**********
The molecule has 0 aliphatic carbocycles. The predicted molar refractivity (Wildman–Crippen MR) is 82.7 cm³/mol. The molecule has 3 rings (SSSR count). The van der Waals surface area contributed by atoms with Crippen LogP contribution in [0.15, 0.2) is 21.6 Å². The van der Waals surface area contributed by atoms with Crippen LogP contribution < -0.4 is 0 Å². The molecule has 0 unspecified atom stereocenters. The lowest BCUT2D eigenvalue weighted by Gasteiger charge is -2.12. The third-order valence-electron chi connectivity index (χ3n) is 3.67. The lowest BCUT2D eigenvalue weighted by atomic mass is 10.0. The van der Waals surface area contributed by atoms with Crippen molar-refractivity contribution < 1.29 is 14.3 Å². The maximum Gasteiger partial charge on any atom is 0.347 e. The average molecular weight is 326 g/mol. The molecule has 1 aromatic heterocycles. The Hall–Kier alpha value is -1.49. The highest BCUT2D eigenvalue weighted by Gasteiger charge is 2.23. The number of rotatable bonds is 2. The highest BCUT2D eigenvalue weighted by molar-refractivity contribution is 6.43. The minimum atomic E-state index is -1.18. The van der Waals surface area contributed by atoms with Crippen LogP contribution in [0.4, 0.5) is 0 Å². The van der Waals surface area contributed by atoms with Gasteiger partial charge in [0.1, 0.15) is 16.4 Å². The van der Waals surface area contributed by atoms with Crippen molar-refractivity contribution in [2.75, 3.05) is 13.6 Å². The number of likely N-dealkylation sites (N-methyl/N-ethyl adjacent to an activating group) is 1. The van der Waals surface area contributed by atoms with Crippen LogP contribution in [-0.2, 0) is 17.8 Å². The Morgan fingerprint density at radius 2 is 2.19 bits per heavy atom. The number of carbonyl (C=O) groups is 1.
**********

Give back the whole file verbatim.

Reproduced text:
The molecule has 0 aliphatic carbocycles. The predicted molar refractivity (Wildman–Crippen MR) is 82.7 cm³/mol. The molecule has 3 rings (SSSR count). The van der Waals surface area contributed by atoms with Crippen LogP contribution in [0.15, 0.2) is 21.6 Å². The van der Waals surface area contributed by atoms with Crippen LogP contribution < -0.4 is 0 Å². The molecule has 0 unspecified atom stereocenters. The lowest BCUT2D eigenvalue weighted by Gasteiger charge is -2.12. The third-order valence-electron chi connectivity index (χ3n) is 3.67. The lowest BCUT2D eigenvalue weighted by atomic mass is 10.0. The van der Waals surface area contributed by atoms with Crippen molar-refractivity contribution < 1.29 is 14.3 Å². The maximum Gasteiger partial charge on any atom is 0.347 e. The average molecular weight is 326 g/mol. The molecule has 1 aromatic heterocycles. The Hall–Kier alpha value is -1.49. The highest BCUT2D eigenvalue weighted by Gasteiger charge is 2.23. The number of rotatable bonds is 2. The highest BCUT2D eigenvalue weighted by molar-refractivity contribution is 6.43. The minimum atomic E-state index is -1.18. The van der Waals surface area contributed by atoms with Crippen LogP contribution in [0.4, 0.5) is 0 Å². The van der Waals surface area contributed by atoms with Gasteiger partial charge in [0.1, 0.15) is 16.4 Å². The van der Waals surface area contributed by atoms with Crippen molar-refractivity contribution in [2.75, 3.05) is 13.6 Å². The number of likely N-dealkylation sites (N-methyl/N-ethyl adjacent to an activating group) is 1. The van der Waals surface area contributed by atoms with Crippen LogP contribution in [-0.2, 0) is 17.8 Å². The Morgan fingerprint density at radius 2 is 2.19 bits per heavy atom. The number of carbonyl (C=O) groups is 1.